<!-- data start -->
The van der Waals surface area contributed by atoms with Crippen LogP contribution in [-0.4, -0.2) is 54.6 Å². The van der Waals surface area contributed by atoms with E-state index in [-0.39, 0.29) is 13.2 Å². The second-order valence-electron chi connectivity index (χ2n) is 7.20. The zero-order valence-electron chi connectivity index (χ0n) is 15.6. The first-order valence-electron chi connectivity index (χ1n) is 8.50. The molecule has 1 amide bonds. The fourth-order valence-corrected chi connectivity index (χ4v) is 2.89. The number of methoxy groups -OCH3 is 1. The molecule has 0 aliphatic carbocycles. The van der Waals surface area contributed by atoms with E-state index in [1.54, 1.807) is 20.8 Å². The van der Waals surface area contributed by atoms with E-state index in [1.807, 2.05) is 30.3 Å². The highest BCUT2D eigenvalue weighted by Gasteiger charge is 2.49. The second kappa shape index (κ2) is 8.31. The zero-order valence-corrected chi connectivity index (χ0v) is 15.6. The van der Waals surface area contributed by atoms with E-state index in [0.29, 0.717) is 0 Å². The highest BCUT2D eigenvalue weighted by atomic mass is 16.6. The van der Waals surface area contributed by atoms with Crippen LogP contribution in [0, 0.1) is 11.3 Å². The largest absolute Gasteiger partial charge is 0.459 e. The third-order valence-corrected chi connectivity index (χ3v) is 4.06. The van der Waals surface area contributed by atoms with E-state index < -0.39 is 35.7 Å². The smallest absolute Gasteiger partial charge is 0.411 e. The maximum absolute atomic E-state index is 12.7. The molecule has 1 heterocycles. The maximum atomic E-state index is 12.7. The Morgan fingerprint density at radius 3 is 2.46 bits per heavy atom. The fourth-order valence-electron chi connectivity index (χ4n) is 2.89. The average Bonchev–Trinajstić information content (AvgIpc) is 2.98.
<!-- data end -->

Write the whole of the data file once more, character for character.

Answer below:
The van der Waals surface area contributed by atoms with Crippen LogP contribution in [-0.4, -0.2) is 54.6 Å². The van der Waals surface area contributed by atoms with E-state index in [-0.39, 0.29) is 13.2 Å². The second-order valence-electron chi connectivity index (χ2n) is 7.20. The zero-order valence-electron chi connectivity index (χ0n) is 15.6. The first-order valence-electron chi connectivity index (χ1n) is 8.50. The molecule has 1 amide bonds. The fourth-order valence-corrected chi connectivity index (χ4v) is 2.89. The number of methoxy groups -OCH3 is 1. The molecule has 0 aliphatic carbocycles. The van der Waals surface area contributed by atoms with E-state index in [1.54, 1.807) is 20.8 Å². The van der Waals surface area contributed by atoms with E-state index in [1.807, 2.05) is 30.3 Å². The highest BCUT2D eigenvalue weighted by Gasteiger charge is 2.49. The second kappa shape index (κ2) is 8.31. The zero-order valence-corrected chi connectivity index (χ0v) is 15.6. The van der Waals surface area contributed by atoms with E-state index in [0.29, 0.717) is 0 Å². The highest BCUT2D eigenvalue weighted by atomic mass is 16.6. The van der Waals surface area contributed by atoms with Crippen LogP contribution in [0, 0.1) is 11.3 Å². The largest absolute Gasteiger partial charge is 0.459 e. The third-order valence-corrected chi connectivity index (χ3v) is 4.06. The van der Waals surface area contributed by atoms with E-state index < -0.39 is 35.7 Å². The smallest absolute Gasteiger partial charge is 0.411 e. The maximum absolute atomic E-state index is 12.7. The molecule has 1 heterocycles. The maximum atomic E-state index is 12.7. The Morgan fingerprint density at radius 3 is 2.46 bits per heavy atom. The fourth-order valence-electron chi connectivity index (χ4n) is 2.89. The average Bonchev–Trinajstić information content (AvgIpc) is 2.98.